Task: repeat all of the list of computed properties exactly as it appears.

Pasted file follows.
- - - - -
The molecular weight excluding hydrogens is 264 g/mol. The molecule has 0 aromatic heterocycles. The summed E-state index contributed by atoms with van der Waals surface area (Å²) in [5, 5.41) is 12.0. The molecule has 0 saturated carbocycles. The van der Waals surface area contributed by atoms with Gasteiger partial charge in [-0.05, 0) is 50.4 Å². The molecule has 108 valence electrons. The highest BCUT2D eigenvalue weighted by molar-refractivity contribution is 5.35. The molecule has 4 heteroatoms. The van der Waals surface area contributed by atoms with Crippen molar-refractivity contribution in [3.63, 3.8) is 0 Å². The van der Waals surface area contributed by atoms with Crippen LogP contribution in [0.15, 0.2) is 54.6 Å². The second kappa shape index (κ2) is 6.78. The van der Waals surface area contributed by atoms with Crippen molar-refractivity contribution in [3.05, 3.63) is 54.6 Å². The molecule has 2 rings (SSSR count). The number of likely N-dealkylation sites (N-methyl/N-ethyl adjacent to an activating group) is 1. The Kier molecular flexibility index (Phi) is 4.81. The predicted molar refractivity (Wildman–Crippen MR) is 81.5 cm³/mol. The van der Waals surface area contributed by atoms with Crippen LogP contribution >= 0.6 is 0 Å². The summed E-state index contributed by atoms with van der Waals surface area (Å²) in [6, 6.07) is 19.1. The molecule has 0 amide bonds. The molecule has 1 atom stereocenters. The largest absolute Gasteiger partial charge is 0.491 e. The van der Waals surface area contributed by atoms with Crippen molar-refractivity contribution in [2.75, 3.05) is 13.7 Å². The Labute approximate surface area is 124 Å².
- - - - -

The molecular weight excluding hydrogens is 264 g/mol. The molecule has 0 aromatic heterocycles. The summed E-state index contributed by atoms with van der Waals surface area (Å²) in [5, 5.41) is 12.0. The molecule has 0 saturated carbocycles. The van der Waals surface area contributed by atoms with Gasteiger partial charge in [-0.05, 0) is 50.4 Å². The molecule has 108 valence electrons. The highest BCUT2D eigenvalue weighted by molar-refractivity contribution is 5.35. The molecule has 4 heteroatoms. The van der Waals surface area contributed by atoms with Crippen molar-refractivity contribution in [3.63, 3.8) is 0 Å². The van der Waals surface area contributed by atoms with Crippen LogP contribution in [0.15, 0.2) is 54.6 Å². The second kappa shape index (κ2) is 6.78. The van der Waals surface area contributed by atoms with Crippen molar-refractivity contribution in [3.05, 3.63) is 54.6 Å². The molecule has 2 rings (SSSR count). The number of likely N-dealkylation sites (N-methyl/N-ethyl adjacent to an activating group) is 1. The Kier molecular flexibility index (Phi) is 4.81. The predicted molar refractivity (Wildman–Crippen MR) is 81.5 cm³/mol. The van der Waals surface area contributed by atoms with Crippen LogP contribution >= 0.6 is 0 Å². The summed E-state index contributed by atoms with van der Waals surface area (Å²) in [6, 6.07) is 19.1. The molecule has 0 amide bonds. The molecule has 1 atom stereocenters. The largest absolute Gasteiger partial charge is 0.491 e. The van der Waals surface area contributed by atoms with Crippen molar-refractivity contribution in [2.75, 3.05) is 13.7 Å². The Labute approximate surface area is 124 Å².